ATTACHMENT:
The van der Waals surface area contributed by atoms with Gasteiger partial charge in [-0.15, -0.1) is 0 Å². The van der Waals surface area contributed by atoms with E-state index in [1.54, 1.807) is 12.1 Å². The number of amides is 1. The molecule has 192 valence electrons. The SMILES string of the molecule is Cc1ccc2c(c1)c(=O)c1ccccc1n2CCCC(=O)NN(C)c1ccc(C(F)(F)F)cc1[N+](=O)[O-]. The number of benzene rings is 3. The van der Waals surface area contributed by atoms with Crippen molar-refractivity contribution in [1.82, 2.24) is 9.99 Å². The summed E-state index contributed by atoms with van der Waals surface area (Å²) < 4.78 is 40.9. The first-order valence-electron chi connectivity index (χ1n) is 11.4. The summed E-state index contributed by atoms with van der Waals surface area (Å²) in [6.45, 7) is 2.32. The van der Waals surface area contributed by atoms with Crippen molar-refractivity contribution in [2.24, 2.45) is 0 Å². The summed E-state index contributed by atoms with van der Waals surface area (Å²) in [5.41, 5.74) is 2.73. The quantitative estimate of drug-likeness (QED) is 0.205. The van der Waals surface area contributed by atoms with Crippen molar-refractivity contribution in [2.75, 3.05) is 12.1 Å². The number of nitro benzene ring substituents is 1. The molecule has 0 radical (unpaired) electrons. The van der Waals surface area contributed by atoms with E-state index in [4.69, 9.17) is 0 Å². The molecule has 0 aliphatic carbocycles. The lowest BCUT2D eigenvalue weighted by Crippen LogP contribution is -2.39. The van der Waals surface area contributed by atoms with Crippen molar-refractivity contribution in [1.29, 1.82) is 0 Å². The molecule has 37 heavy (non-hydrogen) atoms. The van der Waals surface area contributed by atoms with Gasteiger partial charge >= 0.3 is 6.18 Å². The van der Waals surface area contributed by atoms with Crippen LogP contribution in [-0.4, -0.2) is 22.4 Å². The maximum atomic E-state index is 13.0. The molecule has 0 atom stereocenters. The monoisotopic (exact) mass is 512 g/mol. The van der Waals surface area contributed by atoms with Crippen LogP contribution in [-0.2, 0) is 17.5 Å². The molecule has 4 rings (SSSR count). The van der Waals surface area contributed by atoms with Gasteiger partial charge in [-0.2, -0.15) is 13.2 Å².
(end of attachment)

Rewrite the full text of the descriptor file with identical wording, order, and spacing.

The van der Waals surface area contributed by atoms with Gasteiger partial charge in [-0.15, -0.1) is 0 Å². The van der Waals surface area contributed by atoms with E-state index in [1.54, 1.807) is 12.1 Å². The number of amides is 1. The molecule has 192 valence electrons. The SMILES string of the molecule is Cc1ccc2c(c1)c(=O)c1ccccc1n2CCCC(=O)NN(C)c1ccc(C(F)(F)F)cc1[N+](=O)[O-]. The number of benzene rings is 3. The van der Waals surface area contributed by atoms with Crippen molar-refractivity contribution in [1.82, 2.24) is 9.99 Å². The summed E-state index contributed by atoms with van der Waals surface area (Å²) < 4.78 is 40.9. The first-order valence-electron chi connectivity index (χ1n) is 11.4. The summed E-state index contributed by atoms with van der Waals surface area (Å²) in [6.45, 7) is 2.32. The van der Waals surface area contributed by atoms with Crippen molar-refractivity contribution in [2.24, 2.45) is 0 Å². The summed E-state index contributed by atoms with van der Waals surface area (Å²) in [5.41, 5.74) is 2.73. The quantitative estimate of drug-likeness (QED) is 0.205. The van der Waals surface area contributed by atoms with Crippen molar-refractivity contribution in [2.75, 3.05) is 12.1 Å². The number of nitro benzene ring substituents is 1. The molecule has 0 radical (unpaired) electrons. The van der Waals surface area contributed by atoms with E-state index in [4.69, 9.17) is 0 Å². The molecule has 0 aliphatic carbocycles. The lowest BCUT2D eigenvalue weighted by Crippen LogP contribution is -2.39. The van der Waals surface area contributed by atoms with Crippen molar-refractivity contribution in [1.29, 1.82) is 0 Å². The molecule has 37 heavy (non-hydrogen) atoms. The van der Waals surface area contributed by atoms with Gasteiger partial charge >= 0.3 is 6.18 Å². The van der Waals surface area contributed by atoms with Crippen LogP contribution in [-0.4, -0.2) is 22.4 Å². The maximum atomic E-state index is 13.0. The molecule has 0 atom stereocenters. The monoisotopic (exact) mass is 512 g/mol. The van der Waals surface area contributed by atoms with Crippen LogP contribution in [-0.2, 0) is 17.5 Å². The molecule has 4 rings (SSSR count). The van der Waals surface area contributed by atoms with Gasteiger partial charge in [-0.2, -0.15) is 13.2 Å².